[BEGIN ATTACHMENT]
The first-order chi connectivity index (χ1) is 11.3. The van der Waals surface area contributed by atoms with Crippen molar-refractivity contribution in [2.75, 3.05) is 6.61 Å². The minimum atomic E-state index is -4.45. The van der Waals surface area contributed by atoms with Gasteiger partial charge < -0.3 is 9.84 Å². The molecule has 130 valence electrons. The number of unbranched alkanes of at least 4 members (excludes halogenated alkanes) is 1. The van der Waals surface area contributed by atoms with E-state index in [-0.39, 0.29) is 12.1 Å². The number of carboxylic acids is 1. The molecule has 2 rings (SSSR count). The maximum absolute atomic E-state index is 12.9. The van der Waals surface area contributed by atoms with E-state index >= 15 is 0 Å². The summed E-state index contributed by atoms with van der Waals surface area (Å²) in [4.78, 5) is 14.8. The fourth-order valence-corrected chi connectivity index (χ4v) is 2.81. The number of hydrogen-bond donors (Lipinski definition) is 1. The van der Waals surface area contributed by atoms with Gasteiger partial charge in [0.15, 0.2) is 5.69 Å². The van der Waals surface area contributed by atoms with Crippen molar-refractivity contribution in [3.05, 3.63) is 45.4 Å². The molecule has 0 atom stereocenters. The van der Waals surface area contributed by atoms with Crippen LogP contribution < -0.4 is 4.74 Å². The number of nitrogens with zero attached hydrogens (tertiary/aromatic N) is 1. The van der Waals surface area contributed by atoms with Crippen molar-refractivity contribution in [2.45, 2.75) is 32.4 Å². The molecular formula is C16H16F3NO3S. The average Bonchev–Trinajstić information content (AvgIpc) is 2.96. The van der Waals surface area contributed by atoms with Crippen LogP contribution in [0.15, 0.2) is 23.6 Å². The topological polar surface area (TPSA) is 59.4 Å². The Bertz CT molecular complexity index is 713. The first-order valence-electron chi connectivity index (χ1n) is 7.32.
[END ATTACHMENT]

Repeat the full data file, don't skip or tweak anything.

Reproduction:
The first-order chi connectivity index (χ1) is 11.3. The van der Waals surface area contributed by atoms with Crippen molar-refractivity contribution in [2.75, 3.05) is 6.61 Å². The minimum atomic E-state index is -4.45. The van der Waals surface area contributed by atoms with Gasteiger partial charge < -0.3 is 9.84 Å². The molecule has 130 valence electrons. The number of unbranched alkanes of at least 4 members (excludes halogenated alkanes) is 1. The van der Waals surface area contributed by atoms with E-state index in [-0.39, 0.29) is 12.1 Å². The number of carboxylic acids is 1. The molecule has 2 rings (SSSR count). The maximum absolute atomic E-state index is 12.9. The van der Waals surface area contributed by atoms with E-state index >= 15 is 0 Å². The summed E-state index contributed by atoms with van der Waals surface area (Å²) in [4.78, 5) is 14.8. The fourth-order valence-corrected chi connectivity index (χ4v) is 2.81. The number of hydrogen-bond donors (Lipinski definition) is 1. The van der Waals surface area contributed by atoms with Gasteiger partial charge in [0.15, 0.2) is 5.69 Å². The van der Waals surface area contributed by atoms with Crippen molar-refractivity contribution in [3.05, 3.63) is 45.4 Å². The molecule has 0 atom stereocenters. The van der Waals surface area contributed by atoms with Crippen LogP contribution < -0.4 is 4.74 Å². The number of nitrogens with zero attached hydrogens (tertiary/aromatic N) is 1. The van der Waals surface area contributed by atoms with Crippen molar-refractivity contribution in [2.45, 2.75) is 32.4 Å². The molecular formula is C16H16F3NO3S. The average Bonchev–Trinajstić information content (AvgIpc) is 2.96. The van der Waals surface area contributed by atoms with Crippen LogP contribution in [0.15, 0.2) is 23.6 Å². The topological polar surface area (TPSA) is 59.4 Å². The Bertz CT molecular complexity index is 713. The first-order valence-electron chi connectivity index (χ1n) is 7.32.